I'm sure we're all familiar with the Co-op, right? The name has been a fixture on our High Streets for years, but I have only recently read about the origins of the Co-op which date back to 1844.
The Rochdale Society of Equitable Pioneers was a group of artisans and weavers who laid down early guidelines and principles as to how consumer co-operatives should work, a framework which is still used by co-operatives worldwide today. These early pioneers were being forced into poverty with increased mechanisation in their industries, so they decided to club together to open a store selling food and other goods which they and their colleagues were otherwise unable to afford. This started a boom in co-operatives and only ten years later the British Co-operative Movement had grown to nearly 1000 members.
This ethos of these early pioneers continues within the Co-operative to this day; the Co-op stock an extensive range of Fair Trade products both in branded goods and in their own range and their community fund, which helps to finance many local organisations and community schemes.
The Co-op is a great example of a 'caring corporate' and this is the focus of their latest TV ad campaign, launching this month. The campaign highlights the work of the early pioneers whose legacy is still found in The Co-operative Group, but can also be found in thousands of other co-operatives across the globe.
I've read with interest about many worthwhile schemes supported by the Co-operative Community Fund, but the one that appealed to me the most was The Co-operative British Youth Film Academy, which gives 14-25 year olds from all backgrounds an opportunity to attend Summer Camps and build their practical skills by working with industry professionals on their own feature-length films, but also helps to develop their personal skills and confidence.
One of the academy's success stories is John Montegrande, for whom the BYFA provided a much-needed opportunity to overcome personal problems and realise his dream of a career in film.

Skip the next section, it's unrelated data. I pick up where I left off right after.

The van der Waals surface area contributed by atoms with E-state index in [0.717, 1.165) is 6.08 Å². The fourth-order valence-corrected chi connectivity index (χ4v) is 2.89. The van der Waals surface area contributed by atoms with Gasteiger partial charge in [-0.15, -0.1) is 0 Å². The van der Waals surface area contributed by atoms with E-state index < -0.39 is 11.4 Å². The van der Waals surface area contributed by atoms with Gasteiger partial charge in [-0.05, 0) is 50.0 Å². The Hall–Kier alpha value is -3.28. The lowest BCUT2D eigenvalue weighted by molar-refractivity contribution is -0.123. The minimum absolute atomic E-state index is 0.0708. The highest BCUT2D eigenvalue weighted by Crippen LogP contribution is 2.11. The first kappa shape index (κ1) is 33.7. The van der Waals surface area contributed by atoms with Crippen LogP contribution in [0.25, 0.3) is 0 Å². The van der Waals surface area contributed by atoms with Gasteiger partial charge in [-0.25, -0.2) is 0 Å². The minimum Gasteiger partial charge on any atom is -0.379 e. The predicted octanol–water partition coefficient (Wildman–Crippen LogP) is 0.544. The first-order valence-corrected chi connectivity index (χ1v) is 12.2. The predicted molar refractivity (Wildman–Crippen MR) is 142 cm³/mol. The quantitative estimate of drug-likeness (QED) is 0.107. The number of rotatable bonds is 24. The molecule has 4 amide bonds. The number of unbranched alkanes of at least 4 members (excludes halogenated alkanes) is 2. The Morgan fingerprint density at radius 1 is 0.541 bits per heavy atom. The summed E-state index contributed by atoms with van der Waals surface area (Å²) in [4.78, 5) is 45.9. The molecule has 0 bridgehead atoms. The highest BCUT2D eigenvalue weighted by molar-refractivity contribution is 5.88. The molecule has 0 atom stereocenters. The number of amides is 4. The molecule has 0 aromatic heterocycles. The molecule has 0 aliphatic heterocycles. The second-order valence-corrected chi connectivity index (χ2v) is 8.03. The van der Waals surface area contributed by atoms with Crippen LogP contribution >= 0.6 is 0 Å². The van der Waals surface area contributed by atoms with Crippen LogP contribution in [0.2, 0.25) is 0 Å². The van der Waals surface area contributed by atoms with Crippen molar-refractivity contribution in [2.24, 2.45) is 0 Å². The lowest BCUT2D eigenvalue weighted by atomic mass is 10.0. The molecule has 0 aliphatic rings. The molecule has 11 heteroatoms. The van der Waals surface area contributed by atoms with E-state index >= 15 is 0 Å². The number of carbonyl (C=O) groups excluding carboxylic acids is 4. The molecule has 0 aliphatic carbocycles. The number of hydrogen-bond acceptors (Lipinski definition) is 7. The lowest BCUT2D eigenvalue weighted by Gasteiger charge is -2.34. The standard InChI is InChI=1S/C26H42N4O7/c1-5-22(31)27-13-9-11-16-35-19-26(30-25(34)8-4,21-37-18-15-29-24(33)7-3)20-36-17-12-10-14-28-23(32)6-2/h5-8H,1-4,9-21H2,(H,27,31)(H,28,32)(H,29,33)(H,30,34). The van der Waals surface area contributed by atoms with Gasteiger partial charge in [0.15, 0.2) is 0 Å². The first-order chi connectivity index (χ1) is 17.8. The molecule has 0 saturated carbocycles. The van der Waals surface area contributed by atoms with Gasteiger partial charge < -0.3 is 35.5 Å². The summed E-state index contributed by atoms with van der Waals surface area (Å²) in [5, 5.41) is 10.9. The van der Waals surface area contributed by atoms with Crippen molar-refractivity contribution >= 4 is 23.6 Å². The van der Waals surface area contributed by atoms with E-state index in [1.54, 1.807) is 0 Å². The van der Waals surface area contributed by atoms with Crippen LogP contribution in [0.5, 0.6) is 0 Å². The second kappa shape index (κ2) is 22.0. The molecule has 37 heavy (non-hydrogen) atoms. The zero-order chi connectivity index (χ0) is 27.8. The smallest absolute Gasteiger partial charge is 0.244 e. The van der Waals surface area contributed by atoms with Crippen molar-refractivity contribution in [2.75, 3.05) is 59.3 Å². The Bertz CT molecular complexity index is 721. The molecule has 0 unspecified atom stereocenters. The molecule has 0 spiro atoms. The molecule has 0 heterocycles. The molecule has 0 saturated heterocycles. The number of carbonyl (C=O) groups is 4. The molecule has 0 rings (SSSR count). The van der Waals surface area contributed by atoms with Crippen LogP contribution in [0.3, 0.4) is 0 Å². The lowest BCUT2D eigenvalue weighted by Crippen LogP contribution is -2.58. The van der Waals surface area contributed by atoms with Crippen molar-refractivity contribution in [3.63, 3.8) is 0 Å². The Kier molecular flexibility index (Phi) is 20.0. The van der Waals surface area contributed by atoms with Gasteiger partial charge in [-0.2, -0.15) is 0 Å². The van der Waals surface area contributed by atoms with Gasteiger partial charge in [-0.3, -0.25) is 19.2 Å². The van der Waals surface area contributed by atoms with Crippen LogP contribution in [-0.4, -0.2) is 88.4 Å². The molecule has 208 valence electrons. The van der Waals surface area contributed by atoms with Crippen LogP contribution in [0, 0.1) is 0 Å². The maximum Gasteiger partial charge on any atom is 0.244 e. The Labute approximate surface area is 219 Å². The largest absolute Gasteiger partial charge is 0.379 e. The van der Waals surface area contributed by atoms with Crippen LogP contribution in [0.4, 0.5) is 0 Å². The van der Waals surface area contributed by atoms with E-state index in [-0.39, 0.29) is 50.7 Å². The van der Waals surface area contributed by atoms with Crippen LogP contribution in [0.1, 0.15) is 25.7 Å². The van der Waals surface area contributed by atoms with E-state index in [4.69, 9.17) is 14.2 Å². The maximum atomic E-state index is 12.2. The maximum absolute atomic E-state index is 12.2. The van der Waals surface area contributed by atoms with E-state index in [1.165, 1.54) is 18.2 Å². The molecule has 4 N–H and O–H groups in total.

Starting in a junior role, John worked his way up to become Head of Acting in 2008. Along the way he developed invaluable life skills, as well as greater technical expertise. He is now studying acting, developing personal theatre projects and is even co-founder of a production company.
Although this case study appealed to my interests, there are dozens of schemes to get involved with, including Toy Libraries, Urban Beekeeping projects and even a community-owned wind farm, all of which are mentioned in the new ads.
I was also interested to discover that a Dorset group for parents with special needs children, Coping with CHAOS is in receipt of a grant from the community fund. I'm aware of this group as some people I know from Mother and Toddler groups regularly attend, so I was pleased to be able to relate what I've been reading back to a group that I know.
Reading about the fund has actually got me quite interested in looking further at it, as I belong to a community theatre group in Wimborne which would benefit from the support the fund provides. One way in which the fund could help is in allowing the group to provide more education and outreach work in the local community. We are currently in residence at the Tivoli Theatre in Wimborne, but I know the group is keen to expand the current programme of concerts which take place in local retirement and care homes. There would also be the scope to provide practical training to young people in aspects of staging a theatrical production, from taking part through to financing and stagecraft. These are all things that would be great to do with funds permitting, but are just not possible in the current economic climate.
There is a wealth of information on the Co-operative Group and their community work on their Facebook page and on their main site, including information on how to apply to the community fund on behalf of your local community groups and organisations.
If you know of any local groups that could benefit from an application to the community fund, then please pass the link to this piece along to them, or direct them to the Co-operative website.
This is a Sponsored Post but all opinions in it are my own, and I really do tread the boards from time to time, children permitting!